Sanofi spin-off EuroAPI slumps as revenues falter
Shares in EuroAPI, the active pharmaceutical ingredients (API) business spun out of Sanofi last year, have fallen sharply on the back of a sharp slowdown in sales.
Almost 18 months ago, EuroAPI made its independent debut with expectations of buoyant growth as the pharma industry looked to reduce its reliance on API producers in Asia and “re-shore” supply following disruptions caused mainly by the pandemic and increasing medicine shortages.
Fast forward to now, and the company has cut its sales guidance for the year dramatically and issued a third profit warning, saying it is seeing lower-than-anticipated API sales volumes and demand for its contract development and manufacturing organisation (CDMO) services.
EuroAPI became the world’s single largest producer of small-molecule APIs and the second-largest API producer overall – after Israel’s Teva – with a market value of around $1.2 billion, when it was listed on the Euronext exchange in May 2022.
After scaling down predicted net sales growth for the current year to 3%-5% from its earlier expectation of 7%-8% – and trimming its margin targets to 9%-11% from 12.5%-13.5% – shares fell more than 60% and slashed its valuation to below $500 million.
Explaining the downturn, EuroAPI said its API business was being hit hard by pricing pressure and inventory reduction programmes from some of its customers. Meanwhile, the outsourcing business was affected by biotech companies delaying, suspending, and downsizing projects due to difficulties in raising funding, leading to sales growing slower than expected – something that has also affected other players in the CDMO category.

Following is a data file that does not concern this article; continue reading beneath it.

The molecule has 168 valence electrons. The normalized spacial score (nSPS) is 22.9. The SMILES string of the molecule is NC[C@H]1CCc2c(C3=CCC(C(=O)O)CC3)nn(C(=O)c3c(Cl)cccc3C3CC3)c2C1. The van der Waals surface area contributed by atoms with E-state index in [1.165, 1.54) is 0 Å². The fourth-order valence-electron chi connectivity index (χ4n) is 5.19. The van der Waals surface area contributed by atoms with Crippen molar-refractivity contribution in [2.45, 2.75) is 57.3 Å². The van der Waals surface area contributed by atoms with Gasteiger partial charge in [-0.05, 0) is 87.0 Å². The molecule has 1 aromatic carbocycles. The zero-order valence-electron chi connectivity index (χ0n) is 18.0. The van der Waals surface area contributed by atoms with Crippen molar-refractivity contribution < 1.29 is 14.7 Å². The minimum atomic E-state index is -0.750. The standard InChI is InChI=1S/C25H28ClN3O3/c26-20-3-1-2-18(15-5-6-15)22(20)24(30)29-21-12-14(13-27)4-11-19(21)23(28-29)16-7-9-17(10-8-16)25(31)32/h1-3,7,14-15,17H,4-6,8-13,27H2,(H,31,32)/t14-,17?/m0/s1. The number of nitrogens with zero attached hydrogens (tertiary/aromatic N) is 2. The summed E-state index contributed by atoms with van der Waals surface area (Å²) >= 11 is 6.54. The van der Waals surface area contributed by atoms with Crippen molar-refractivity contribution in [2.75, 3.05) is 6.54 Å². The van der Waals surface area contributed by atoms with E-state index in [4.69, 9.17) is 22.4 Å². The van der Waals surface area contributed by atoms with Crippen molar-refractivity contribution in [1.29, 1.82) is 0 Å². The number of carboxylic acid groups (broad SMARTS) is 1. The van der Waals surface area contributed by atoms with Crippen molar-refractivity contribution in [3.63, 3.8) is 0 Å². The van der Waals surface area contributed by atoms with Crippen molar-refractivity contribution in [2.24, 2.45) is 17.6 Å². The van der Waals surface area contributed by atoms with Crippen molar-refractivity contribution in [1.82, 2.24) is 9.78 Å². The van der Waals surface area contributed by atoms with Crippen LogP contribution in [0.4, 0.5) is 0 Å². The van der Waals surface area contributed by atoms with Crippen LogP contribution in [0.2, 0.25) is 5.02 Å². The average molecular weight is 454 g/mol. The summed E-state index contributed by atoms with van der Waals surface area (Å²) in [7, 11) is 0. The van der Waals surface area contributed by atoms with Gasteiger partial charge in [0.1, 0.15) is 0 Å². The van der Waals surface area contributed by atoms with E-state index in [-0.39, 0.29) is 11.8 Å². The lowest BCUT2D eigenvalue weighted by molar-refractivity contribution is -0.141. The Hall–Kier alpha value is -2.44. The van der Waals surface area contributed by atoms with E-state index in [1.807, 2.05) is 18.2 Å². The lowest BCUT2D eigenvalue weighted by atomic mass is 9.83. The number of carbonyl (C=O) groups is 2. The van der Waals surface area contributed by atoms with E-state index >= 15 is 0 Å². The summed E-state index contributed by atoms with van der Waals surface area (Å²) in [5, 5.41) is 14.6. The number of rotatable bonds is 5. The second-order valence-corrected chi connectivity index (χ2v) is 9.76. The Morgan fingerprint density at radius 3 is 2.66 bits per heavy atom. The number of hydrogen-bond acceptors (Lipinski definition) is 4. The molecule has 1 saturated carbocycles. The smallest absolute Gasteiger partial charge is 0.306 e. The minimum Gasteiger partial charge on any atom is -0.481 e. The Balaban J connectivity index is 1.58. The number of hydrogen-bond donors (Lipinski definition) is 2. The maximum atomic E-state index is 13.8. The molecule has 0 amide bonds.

The biotech funding crisis “has accelerated in the last couple of months,” said chief executive Karl Rotthier on a conference call, noting that around 20 of its pipeline of projects had been affected.
Tellingly, the company is launching a strategic review aimed at adapting its operating model, which could signal its concern that the downturn may not be a temporary blip and require a systemic fix. Rotthier said the intention is to make “crystal clear” whether the changing market trend will continue and what the right “adaptation” will be for the company if so.
The outcome of that review is expected to be ready to disclose on 29th February next year “at the latest,” he added, also reassuring investors that an ongoing investment programme to build capacity for peptide and oligonucleotide ingredients in Frankfurt will not be affected.
Sanofi has retained a roughly 30% stake in EuroAPI, while the French state owns 12% of the firm.